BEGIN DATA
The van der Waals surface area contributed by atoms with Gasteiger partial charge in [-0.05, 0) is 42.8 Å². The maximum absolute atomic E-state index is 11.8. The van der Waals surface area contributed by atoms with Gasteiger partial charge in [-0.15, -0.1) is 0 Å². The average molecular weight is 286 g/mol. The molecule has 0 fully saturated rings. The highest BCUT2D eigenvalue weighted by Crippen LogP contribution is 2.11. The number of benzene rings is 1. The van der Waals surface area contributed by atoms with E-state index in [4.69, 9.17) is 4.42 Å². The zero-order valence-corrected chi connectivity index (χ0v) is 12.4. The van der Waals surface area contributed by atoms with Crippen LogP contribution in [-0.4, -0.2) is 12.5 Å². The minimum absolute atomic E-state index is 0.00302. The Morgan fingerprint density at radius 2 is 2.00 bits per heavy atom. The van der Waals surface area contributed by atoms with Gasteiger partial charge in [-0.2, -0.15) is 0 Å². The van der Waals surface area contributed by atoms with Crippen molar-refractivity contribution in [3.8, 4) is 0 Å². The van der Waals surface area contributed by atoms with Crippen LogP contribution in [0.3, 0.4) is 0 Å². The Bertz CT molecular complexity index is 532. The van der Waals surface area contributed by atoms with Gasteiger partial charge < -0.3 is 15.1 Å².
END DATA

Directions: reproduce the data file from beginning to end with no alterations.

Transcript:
The van der Waals surface area contributed by atoms with Gasteiger partial charge in [-0.05, 0) is 42.8 Å². The maximum absolute atomic E-state index is 11.8. The van der Waals surface area contributed by atoms with Gasteiger partial charge in [-0.15, -0.1) is 0 Å². The average molecular weight is 286 g/mol. The molecule has 0 fully saturated rings. The highest BCUT2D eigenvalue weighted by Crippen LogP contribution is 2.11. The number of benzene rings is 1. The van der Waals surface area contributed by atoms with E-state index in [4.69, 9.17) is 4.42 Å². The zero-order valence-corrected chi connectivity index (χ0v) is 12.4. The van der Waals surface area contributed by atoms with Crippen LogP contribution in [-0.4, -0.2) is 12.5 Å². The minimum absolute atomic E-state index is 0.00302. The Morgan fingerprint density at radius 2 is 2.00 bits per heavy atom. The van der Waals surface area contributed by atoms with Gasteiger partial charge in [-0.2, -0.15) is 0 Å². The van der Waals surface area contributed by atoms with Crippen molar-refractivity contribution in [3.8, 4) is 0 Å². The van der Waals surface area contributed by atoms with Crippen LogP contribution in [0.3, 0.4) is 0 Å². The Bertz CT molecular complexity index is 532. The van der Waals surface area contributed by atoms with Gasteiger partial charge < -0.3 is 15.1 Å².